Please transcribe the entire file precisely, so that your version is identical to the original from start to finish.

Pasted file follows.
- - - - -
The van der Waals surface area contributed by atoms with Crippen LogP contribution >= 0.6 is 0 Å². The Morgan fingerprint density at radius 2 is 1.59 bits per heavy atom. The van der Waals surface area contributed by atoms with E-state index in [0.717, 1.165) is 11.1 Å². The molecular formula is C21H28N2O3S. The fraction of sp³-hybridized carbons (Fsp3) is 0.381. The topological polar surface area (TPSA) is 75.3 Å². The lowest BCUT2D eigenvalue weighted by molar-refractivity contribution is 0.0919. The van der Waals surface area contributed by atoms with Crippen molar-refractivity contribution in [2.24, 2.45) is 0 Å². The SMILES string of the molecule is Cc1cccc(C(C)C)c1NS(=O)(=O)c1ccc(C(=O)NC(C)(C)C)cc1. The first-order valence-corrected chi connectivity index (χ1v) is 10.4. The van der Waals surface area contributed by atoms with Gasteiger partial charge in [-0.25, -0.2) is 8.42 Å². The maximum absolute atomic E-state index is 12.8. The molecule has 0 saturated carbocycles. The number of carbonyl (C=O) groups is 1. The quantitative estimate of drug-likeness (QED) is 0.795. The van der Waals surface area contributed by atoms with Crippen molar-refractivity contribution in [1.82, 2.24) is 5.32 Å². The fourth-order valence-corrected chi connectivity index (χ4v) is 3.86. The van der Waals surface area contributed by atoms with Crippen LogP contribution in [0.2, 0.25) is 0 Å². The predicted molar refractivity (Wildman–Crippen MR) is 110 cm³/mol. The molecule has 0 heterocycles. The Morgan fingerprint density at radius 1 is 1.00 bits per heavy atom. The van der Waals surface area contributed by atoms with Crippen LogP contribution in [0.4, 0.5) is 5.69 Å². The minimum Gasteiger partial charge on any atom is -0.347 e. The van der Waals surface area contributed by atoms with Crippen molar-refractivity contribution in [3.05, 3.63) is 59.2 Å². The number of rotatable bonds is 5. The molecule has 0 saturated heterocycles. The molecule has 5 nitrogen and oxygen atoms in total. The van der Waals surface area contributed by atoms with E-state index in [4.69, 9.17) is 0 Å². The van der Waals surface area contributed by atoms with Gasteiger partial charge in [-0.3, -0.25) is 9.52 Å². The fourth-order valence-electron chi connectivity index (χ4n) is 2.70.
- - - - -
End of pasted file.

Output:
The van der Waals surface area contributed by atoms with Crippen LogP contribution >= 0.6 is 0 Å². The Morgan fingerprint density at radius 2 is 1.59 bits per heavy atom. The van der Waals surface area contributed by atoms with E-state index in [0.717, 1.165) is 11.1 Å². The molecular formula is C21H28N2O3S. The fraction of sp³-hybridized carbons (Fsp3) is 0.381. The topological polar surface area (TPSA) is 75.3 Å². The lowest BCUT2D eigenvalue weighted by molar-refractivity contribution is 0.0919. The van der Waals surface area contributed by atoms with Crippen molar-refractivity contribution in [2.24, 2.45) is 0 Å². The SMILES string of the molecule is Cc1cccc(C(C)C)c1NS(=O)(=O)c1ccc(C(=O)NC(C)(C)C)cc1. The first-order valence-corrected chi connectivity index (χ1v) is 10.4. The van der Waals surface area contributed by atoms with Gasteiger partial charge in [-0.25, -0.2) is 8.42 Å². The maximum absolute atomic E-state index is 12.8. The molecule has 0 saturated carbocycles. The number of carbonyl (C=O) groups is 1. The quantitative estimate of drug-likeness (QED) is 0.795. The van der Waals surface area contributed by atoms with Crippen molar-refractivity contribution in [1.82, 2.24) is 5.32 Å². The fourth-order valence-corrected chi connectivity index (χ4v) is 3.86. The van der Waals surface area contributed by atoms with Crippen LogP contribution in [0.2, 0.25) is 0 Å². The predicted molar refractivity (Wildman–Crippen MR) is 110 cm³/mol. The molecule has 0 heterocycles. The Morgan fingerprint density at radius 1 is 1.00 bits per heavy atom. The van der Waals surface area contributed by atoms with Crippen LogP contribution in [0.4, 0.5) is 5.69 Å². The minimum Gasteiger partial charge on any atom is -0.347 e. The van der Waals surface area contributed by atoms with Crippen molar-refractivity contribution in [3.05, 3.63) is 59.2 Å². The number of rotatable bonds is 5. The molecule has 0 saturated heterocycles. The molecule has 5 nitrogen and oxygen atoms in total. The van der Waals surface area contributed by atoms with E-state index in [4.69, 9.17) is 0 Å². The van der Waals surface area contributed by atoms with Gasteiger partial charge in [-0.3, -0.25) is 9.52 Å². The fourth-order valence-electron chi connectivity index (χ4n) is 2.70.